GREENPORT–Our congressman, the four people who represent Columbia County in the state legislature, and the chairman of the county Board of Supervisors each spoke briefly last week to officials and businesspeople at the Chamber of Commerce Annual Legislative Breakfast. The tone of all the remarks was calm and kept to the topic of recent legislative actions, with no hint of the roiling presidential campaigns that are seeking attention ahead of Tuesday’s primaries.
Representative Chris Gibson (R-19th), whose district includes all of Columbia County and all or parts of 10 other counties, led off with a list of federal measures signed into law in the current Congress, citing national security legislation intended to fight ISIS and address threats from Russia and China. He then turned to increases in the federal budget that would enhance the efforts of the Veterans Administration treat mental illness among veterans. He also said that the federal budget has funds to assist returning veterans start their own businesses. But the item that elicited applause during his remarks was his mention of the 10% increase in federal investment in infrastructure over the next five years.
Mr. Gibson, who lives in Kinderhook, has said he will not seek reelection to a 4th term this fall although he has indicated he might seek an unspecified statewide office. In the meantime, he said, “we’re going to finish strong,” and he listed a number of proposals he’s currently working on, including helping Vietnam veterans deal with exposure to the herbicide Agent Orange, which contained dioxin, a chemical known to cause cancer and other illnesses. There is also a “clean energy act” on his list as well as help for dairy farmers buffeted by swings in the price they receive for milk.
County Board of Supervisors Chairman Matt Murell (R-Stockport), who took up his county leadership post earlier this year, promised that he and the board would pursue the same policies and programs of his immediate predecessor, Pat Grattan (R-Kinderhook).
On April 1, a few hours into the new state fiscal year, the state legislature approved and the governor signed the 2016-17 state budget. State Senator Kathy Marchione (R-43rd) said the budget contains an “unprecedented” increase in state aid to schools, with overall spending on educations set at $24.8 billion. The budget includes an agreement to reimburse school districts for aid promised in previous years but withheld by the state so that money could be diverted to other programs.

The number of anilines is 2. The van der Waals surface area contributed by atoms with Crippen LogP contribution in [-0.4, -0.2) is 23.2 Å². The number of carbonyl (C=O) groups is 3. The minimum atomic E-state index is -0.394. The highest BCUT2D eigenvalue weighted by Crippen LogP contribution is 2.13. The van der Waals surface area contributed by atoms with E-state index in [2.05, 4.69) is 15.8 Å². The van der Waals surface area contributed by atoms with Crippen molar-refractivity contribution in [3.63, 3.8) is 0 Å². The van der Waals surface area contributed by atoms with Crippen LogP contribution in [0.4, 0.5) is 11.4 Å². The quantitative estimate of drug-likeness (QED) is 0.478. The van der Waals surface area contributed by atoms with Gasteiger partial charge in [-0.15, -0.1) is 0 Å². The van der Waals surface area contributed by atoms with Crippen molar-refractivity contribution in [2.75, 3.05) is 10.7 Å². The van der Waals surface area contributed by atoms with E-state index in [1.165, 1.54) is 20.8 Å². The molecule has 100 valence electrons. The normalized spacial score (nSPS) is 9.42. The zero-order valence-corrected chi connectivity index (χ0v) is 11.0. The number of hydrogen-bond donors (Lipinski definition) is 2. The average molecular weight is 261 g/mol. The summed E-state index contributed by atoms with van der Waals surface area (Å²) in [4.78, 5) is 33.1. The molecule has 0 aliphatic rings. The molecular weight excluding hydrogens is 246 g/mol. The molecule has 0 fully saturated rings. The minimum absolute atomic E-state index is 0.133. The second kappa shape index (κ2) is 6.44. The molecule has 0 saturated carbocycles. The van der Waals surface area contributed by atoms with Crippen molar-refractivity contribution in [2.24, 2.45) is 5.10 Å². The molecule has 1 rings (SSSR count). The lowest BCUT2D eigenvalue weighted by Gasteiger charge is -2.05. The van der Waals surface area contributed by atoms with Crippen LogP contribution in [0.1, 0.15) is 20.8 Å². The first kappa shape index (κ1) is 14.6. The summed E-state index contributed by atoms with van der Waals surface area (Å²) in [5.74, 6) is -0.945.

She said there would be a tax cut that will begin in 2018 and be fully implemented by 2025. She also mentioned that state government is adhering to a 2% cap along the lines of the ones the state has set for municipal governments. And she spoke about efforts to create a more fair and rational way of distributing funds for infrastructure repair and replacement projects.
Ms. Marchione, whose district extends all the way up to Saratoga County, said the adoption of a higher minimum wage was “a very difficult issue.” She said that Governor Cuomo and exercised his power to convene a wage board that raised the minimum to $15 for workers statewide in the fast food industry. Upstate, the minimum wage will go up more slowly than it will in New York City and on Long Island and may not reach $15/hour. That led her to pose the question: “What if we said No?”
Defending the vote by members of the Senate GOP majority to support a higher statewide minimum wage, she said the governor would have reconvened the wage board and the board’s members would have imposed the higher hourly wage without input from upstate lawmakers. “I really felt it was better to protect our businesses than to turn it over to the governor,” she said. The minimum wage is now scheduled to raise locally to a maximum of $12.50/hour over the next 5 years of yearly increases of 70 cents per hour for most industries.
Assemblyman Steve McLaughlin (R-107th), one of the most prominent critics of Governor Cuomo, called it “really outrageous” that the budget was adopted as it often is in the wee hours of the morning, with legislators like him having no opportunity to debate or even to read the language of the bills they were asked to approve.
But he did say he was pleased by the tax cut and the additional funding for infrastructure and the money for local school districts.
Assemblyman Pete Lopez (R-102nd) challenged the “top-down decision making” on the budget, which allows only the Governor and the leaders of the two houses of the legislature to arrive at the budget agreement without much input from the rank and file lawmakers.
After the devastating floods in 2011 in Greene, Delaware and Schoharie counties in his district, he was pleased that the budget comes with more funding for “flood resiliency,” but he said, “We need to be better positioned for adverse weather events.”
As for approval of the minimum wage, he questioned the “main goal” of the legislation and whether alone it would lift people out of poverty. He also questioned whether the state has adequate training for the workforce and whether there are adequate funds to “Offset the impact” of the higher minimum wage, indicating there are not.
Assembly member Didi Barrett (D-106th) reminded the audience, “You now have a majority member in the Assembly.” She said the new speaker of the Assembly, Carl Heastie, had visited the district and is “a strong advocate for Columbia County.”
Among the budget items she highlighted are funds for returning veterans who want to go into farming.
And there was a noticeable buzz in the room when she said that while there are many older homes in the county there aren’t enough people qualified to work on them. She is hoping to find state funding “to train the next generation of artisans and craftsmen to work on historic properties.”